and water
Some Local Patterns and influences include
 Between a lake and its shores
 Between a quarry and the nearby forest
 Between an town and neighbouring countryside
 Between sunny and shaded areas of a site
ELEMENTS OF CLIMATE

 Temperature
 Humidity
 Vapour Pressure
 Precipitation
 Driving rain
 Sky conditions
 Solar radiation
 Wind
 Vegetation
 Special Characteristics
TEMPERATURE

 Measured in degree Celsius most often with a Mercury Thermometer

Mercury Thermometer
DRY BULB TEMPERATURE (TRUE AIR TEMPERATURE)

 DBT is the value taken in a shade.


 The thermometer is mounted in a Stevenson screen( a wooden louvered box) at a height of
1.2 to 1.8 m above the ground.
 Readings are taken at specified times of the day.(or if a max. and min. thermometer is
used ,one daily reading can give the max. and min, temperatures reached in the past 24
hours. A Thermograph ,based on a bimetallic strip, can give a continuous graphic
recording of temperature variation)

Stevenson screen
Thermograph
TEMPERATURE

Monthly mean range of temperatures:

1. Monthly mean temperature (of 12 months):

The average of each day’s maximum and minimum is taken and then the average of 30
days average is found

2. Monthly mean maxima: Average of 30 days maximum temperature

3. Monthly mean minima: Average of 30 days minimum temperature,

Monthly extreme range of temperatures( of 12 months):

4. Monthly extreme maxima :Highest ever recorded temperature of a month.

5. Monthly extreme minima: Lowest ever recorded temperature of a month

These 5 values for each of the 12 months will give a reasonably accurate picture of
temperature conditions on which design considerations can be based
HUMIDITY
 Absolute humidity(AH):
Amount of moisture actually present in unit volume/mass of air
Unit: (g/kg or g/cubic meter)

 Saturation point humidity(SH):


Amount of moisture the air can hold (depends on the temperature).

 Relative humidity:
Ratio of the actual amount of moisture present to the amount of moisture air can hold at a
given temperature expressed as a percentage.

RH= (AH/SH) x 100 (%)


HUMIDITY
 Measured using Wet and dry bulb hygrometer- Consist of 2 mercury
thermometers mounted side by side .First one measures DBT .The bulb of second
one is covered with a moist wick Moisture evaporating will give a cooling effect
,thus reading of Wet bulb thermometer will be less than DBT

 If the air is dry ,evaporation will be faster


 In case of 100 % RH ,DBT and WBT will be identical as there will be no evaporation
VAPOUR PRESSURE

 Vapour pressure i.e. the partial pressure of water vapour is also an indicator of
atmospheric humidity
P= Pa + Pv
 Unit : N/m²
 Relative Humidity can be expressed as the ratio of actual vapour pressure to the
saturation point vapour pressure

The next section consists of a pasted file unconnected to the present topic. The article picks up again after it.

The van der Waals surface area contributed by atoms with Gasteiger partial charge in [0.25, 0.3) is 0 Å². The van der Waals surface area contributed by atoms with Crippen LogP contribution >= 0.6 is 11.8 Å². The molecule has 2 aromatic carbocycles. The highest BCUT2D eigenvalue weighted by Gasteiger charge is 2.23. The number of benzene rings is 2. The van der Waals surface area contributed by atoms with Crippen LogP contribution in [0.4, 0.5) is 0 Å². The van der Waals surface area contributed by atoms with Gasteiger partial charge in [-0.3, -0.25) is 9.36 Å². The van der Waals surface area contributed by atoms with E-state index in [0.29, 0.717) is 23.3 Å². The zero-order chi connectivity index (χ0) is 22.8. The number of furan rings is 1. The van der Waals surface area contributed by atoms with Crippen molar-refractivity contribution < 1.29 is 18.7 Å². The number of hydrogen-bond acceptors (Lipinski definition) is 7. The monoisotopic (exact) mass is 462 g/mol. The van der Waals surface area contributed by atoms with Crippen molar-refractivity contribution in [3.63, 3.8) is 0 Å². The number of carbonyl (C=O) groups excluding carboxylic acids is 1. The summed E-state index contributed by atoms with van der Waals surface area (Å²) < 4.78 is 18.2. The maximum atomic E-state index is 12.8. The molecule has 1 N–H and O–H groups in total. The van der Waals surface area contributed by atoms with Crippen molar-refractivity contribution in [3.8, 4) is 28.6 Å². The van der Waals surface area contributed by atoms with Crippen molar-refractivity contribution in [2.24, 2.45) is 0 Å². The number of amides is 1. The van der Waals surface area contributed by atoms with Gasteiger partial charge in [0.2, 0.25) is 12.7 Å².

RH= (AH/SH)X100
= (Pv/ Pvs )x100
 Vapour pressure concept is rarely used in practical work

HUMIDITY DATA
 Monthly mean humidity values of each of 12 months
 Monthly mean maximum :Average of 30 days maximum
 Monthly mean minimum: Average of 30 days maximum
BIO CLIMATIC CHART

 A preliminary analysis tool used during the early planning stages of a building project

 To create a bioclimatic chart two points are plotted for each month.

 The first plot point is used to indicate the minimum temperature and maximum relative

humidity.

 The second plot point is used to indicate maximum temperature along with the

minimum RH.

 The two points are connected with a line. Each line on the bioclimatic chart represents

an average day's changes in temperature and humidity.

 To be effective, the chart is developed over a one-year period.


PSYCHROMETRIC CHART
PRECIPITATION
 Precipitation is the collective term used for
rain, snow, hail , dew and frost i.e. all forms of
water precipitated from the atmosphere
 It is measured by rain gauges
 Unit: mm/unit of time i.e. mm/month , mm/day
 Values indicating total precipitation of each
month of the year would show the pattern of
dry and wet seasons
 Maxima and Minima for a year would give
deviations from the average i.e. an indication of
the reliability of rains
 Prediction of flooding & design of surface
drainage: from maximum rainfall for any 24 hr.
period. RAIN GUAGE
DRIVING RAIN
 Driving rain : Intense rain associated with strong
winds
 Driving rain index = annual rain fall (In m) X annual
average wind velocity(m/s)
 Unit : m²/s
 Characteristics of a given location and expresses the
degree of exposure.
 Up to 3 m²/s: sheltered location
 3-7 m²/s: moderate exposure
 Over 7 m²/s: severe exposure
 Driving rain on building facades is on of the largest
sources of moisture that impacts durability of
enclosures.
 Magnitude, Duration, and frequency of driving rain
are crucial
 Other factors which influence the
penetration of driving rain are
 Building Shape
 Height
 Terrain
 Type of Buildings, open spaces etc.
in the neighbourhood

Driving Rain Rose for Toronto Canada (inch/year)


SKY CONDITIONS

 Described in terms of presence or absence of clouds.

 Proportion of sky covered by clouds is expressed in %.

 Two observations are made per day.

 Time of the day and frequency of observations should be noted.

 A single value for a given day might conceal differences between morning and

afternoon conditions

 The data can be used in the design of roofs, overhangs ,shading devices etc.